Another in a series on Colossians. Like the title didn’t tell you.

Before we look at tonight’s passage, let’s quickly review what we’ve seen so far. A deceptive teaching has entered the Colossian church that said faith in Christ is a start but having begun with Christ, there’s more to the spiritual life. If you want to be really holy and godly, there is more to know and to do.

But Paul writes that because we are joined to Christ through faith, we died to the basic principles of this world, so we no longer need to try to make ourselves acceptable to God by what we do.

But there is a problem. Although we’ve been put right with God, we aren’t actually perfect. We still sin and rebel against God in many ways; in how we act and speak and think. The teaching that had come into the Colossian church said the way to do kill our natural sinful nature was to kill the desires of the body. That’s what we would naturally think – punishment and discipline will turn us away from evil desires. But last week we heard how beating yourself up doesn’t kill desire, and it certainly doesn’t make you more holy.

So how can we live a life that honours the king who rescued us and who we now serve? How can we be in this life what we are before God? This is where we come to today’s passage.

READ PASSAGE AGAIN

Paul writes that Christ is seated at the right hand of God: this means that the Father has given Jesus the right to rule with all the power and authority of God. It’s like what Jesus said in Matthew 28:18; “All power and authority in heaven and on earth has been given to me.”

Because we’re joined to Christ through faith, our standing before God is the same as His. If the head of the body is righteous, the body is also. Of course it doesn’t mean that we rule God’s kingdom – the Head of the body does that – but it means that if Christ dwells in the highest heaven, we have access to the same place. We can approach the throne of grace with confidence. And there is nothing we have to do to get there, because God has done it all for us by Christ.

This is what Paul implies when he says that Christ is seated. If you work standing up, then, when you’ve finished, you sit down. When I’ve finished speaking, I’ll sit down. When we finish singing, we sit down. As Jesus is sitting, it means that His work, as God’s ultimate priest and sacrifice, is completed. Everything we need to return to a proper relationship with God, God has already done for us. Jesus is sufficient. And more, being seated also has to do with Jesus as king. Psalm 110 has God telling His chosen king “Sit at my right hand”. A king sits to rule, and to deliver judgment. Jesus seated at God’s right hand means that Jesus is supreme and ruling.

This passage is the turning point of the letter. Broadly speaking Paul begins his letters to the churches with the Gospel – what Christ has done – and ends them with how we are to respond. And this is where we are now. Paul has told the Colossians that Christ is supreme over all creation, and He is sufficient for all their spiritual needs. So what does that mean for us?

The fact is, we still sin. We are still far from perfect; occasionally we still rebel against God’s rule. But generally speaking, if we’re trying to live a life that pleases God, there are two ways we can take: we might think that the more pure we try to be, the more acceptable we are to God. Martin Luther, the most well known of the reformers of the Church in the 16th century, said he used to see a pious nobleman who was trying to live in holy life. This man had fasted, kept vigil (which means to stay awake at night and pray) and beaten himself so often that he looked like a living skeleton; and Luther said that anyone who saw him was ashamed of living a secular life – by which he meant, not becoming a monk or nun. This is similar to the false teaching at Colossae: you become more spiritual, more acceptable to God, by turning away from your bodily desires.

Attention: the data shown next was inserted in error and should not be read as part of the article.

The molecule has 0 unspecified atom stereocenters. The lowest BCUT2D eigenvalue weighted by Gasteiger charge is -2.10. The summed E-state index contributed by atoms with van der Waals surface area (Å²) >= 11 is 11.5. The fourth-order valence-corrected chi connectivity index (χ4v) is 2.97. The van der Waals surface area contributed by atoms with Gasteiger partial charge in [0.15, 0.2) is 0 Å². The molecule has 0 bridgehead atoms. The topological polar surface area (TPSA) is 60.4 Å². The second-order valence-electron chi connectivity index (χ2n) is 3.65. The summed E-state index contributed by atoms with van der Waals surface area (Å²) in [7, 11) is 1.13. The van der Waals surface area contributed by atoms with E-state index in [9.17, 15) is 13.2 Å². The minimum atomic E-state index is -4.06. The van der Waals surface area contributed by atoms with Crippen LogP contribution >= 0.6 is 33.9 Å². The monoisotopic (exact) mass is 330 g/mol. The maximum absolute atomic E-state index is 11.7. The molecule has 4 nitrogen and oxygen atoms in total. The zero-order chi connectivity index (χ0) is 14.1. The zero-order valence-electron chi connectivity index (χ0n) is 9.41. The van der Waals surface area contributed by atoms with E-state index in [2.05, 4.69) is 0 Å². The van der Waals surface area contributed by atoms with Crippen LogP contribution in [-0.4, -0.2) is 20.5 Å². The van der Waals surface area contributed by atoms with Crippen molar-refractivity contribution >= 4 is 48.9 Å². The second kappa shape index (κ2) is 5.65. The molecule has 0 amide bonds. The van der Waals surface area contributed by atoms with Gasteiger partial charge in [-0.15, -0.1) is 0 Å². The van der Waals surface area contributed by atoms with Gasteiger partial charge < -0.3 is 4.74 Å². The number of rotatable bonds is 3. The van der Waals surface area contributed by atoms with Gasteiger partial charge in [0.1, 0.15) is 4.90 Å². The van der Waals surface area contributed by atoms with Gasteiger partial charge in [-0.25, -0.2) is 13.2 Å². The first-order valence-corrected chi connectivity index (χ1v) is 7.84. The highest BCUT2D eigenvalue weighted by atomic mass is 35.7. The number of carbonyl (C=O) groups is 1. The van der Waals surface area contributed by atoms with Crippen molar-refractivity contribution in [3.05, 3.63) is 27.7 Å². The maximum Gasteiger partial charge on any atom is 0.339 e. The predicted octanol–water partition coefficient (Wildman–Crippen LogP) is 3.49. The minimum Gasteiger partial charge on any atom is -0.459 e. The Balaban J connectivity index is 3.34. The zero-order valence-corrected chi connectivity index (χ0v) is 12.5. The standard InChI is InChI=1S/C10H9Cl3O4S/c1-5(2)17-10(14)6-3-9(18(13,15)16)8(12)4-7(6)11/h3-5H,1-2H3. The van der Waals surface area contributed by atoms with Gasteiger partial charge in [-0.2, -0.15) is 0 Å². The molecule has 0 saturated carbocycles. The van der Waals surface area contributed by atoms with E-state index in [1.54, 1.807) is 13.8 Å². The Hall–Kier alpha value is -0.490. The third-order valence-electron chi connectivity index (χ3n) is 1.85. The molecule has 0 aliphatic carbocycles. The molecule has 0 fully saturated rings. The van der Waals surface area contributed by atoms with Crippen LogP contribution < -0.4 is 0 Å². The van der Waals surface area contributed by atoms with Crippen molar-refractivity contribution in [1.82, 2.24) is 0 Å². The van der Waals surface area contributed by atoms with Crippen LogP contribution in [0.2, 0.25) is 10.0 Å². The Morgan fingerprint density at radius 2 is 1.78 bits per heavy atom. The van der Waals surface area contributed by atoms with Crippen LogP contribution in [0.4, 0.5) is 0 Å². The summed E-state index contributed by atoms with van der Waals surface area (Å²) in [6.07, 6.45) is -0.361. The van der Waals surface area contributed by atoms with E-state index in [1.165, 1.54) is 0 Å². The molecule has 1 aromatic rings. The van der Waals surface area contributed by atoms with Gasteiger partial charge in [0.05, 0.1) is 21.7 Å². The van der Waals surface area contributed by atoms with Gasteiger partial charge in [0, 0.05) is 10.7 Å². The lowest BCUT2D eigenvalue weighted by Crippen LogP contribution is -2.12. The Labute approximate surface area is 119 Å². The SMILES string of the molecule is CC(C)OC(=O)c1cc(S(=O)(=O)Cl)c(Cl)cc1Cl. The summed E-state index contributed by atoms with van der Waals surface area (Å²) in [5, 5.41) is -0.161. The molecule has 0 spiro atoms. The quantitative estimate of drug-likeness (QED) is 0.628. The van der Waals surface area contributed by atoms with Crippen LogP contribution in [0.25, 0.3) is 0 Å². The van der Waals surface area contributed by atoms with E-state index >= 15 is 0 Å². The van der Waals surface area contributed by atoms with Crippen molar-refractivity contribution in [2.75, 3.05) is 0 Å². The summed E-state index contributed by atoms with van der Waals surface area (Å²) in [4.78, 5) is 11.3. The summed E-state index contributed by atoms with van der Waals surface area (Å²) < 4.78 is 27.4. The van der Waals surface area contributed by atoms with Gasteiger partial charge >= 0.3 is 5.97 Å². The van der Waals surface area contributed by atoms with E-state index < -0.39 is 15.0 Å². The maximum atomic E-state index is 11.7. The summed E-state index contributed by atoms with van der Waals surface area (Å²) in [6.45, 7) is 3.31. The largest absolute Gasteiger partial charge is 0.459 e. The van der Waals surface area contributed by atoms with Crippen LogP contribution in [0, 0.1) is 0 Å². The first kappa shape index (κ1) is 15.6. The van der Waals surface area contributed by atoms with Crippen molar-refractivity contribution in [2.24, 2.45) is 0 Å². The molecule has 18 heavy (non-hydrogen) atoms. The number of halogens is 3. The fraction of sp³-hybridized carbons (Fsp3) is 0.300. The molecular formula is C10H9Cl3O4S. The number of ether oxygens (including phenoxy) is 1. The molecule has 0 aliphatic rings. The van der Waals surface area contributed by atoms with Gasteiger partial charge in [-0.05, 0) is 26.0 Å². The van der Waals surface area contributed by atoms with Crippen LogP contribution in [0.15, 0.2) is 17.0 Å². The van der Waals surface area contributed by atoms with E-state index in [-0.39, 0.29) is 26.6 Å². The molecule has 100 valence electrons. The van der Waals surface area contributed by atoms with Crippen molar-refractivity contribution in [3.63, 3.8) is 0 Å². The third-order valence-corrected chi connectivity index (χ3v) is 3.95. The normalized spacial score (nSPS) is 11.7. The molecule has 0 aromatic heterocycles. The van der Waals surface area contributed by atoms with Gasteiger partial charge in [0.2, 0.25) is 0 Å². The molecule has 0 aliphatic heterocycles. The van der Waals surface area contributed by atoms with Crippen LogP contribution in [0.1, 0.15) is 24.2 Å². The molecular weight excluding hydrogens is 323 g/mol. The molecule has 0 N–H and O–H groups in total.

The other mistake we can make about holiness is to think that being acceptable to God means it doesn’t matter how we live. But as Paul says in Romans 6:15, “Shall we sin because we are not under law but under grace? No way!” In the Bible, righteousness isn’t just what we do and it isn’t just how we stand with God. They’re tied together: true righteousness includes both of them. This doesn’t mean we earn salvation; it means that if we are right with God, we should be perfect as God is perfect. Of course we can’t, but that’s why Jesus died for us.

So because we are joined to Christ, we’re right with God, but how do we live righteously? Paul has just finished saying that harsh treatment of the body doesn’t tame the spirit. There is only so much that beating ourselves up can accomplish. All it does is to imprison us. For example, let’s say that thinking of a purple koala is sinful. So you tell yourself, don’t think about a purple koala. What is the first thing you think of? Obviously, a purple koala. In telling yourself “Don’t think about a purple koala” you have to think about a purple koala to know what you have to stay away from. All your energy becomes focussed on staying away from purple koalas. You don’t think about anything else. We’ll only focus on the negative – Don’t swear; don’t buy; don’t look; don’t taste; don’t touch.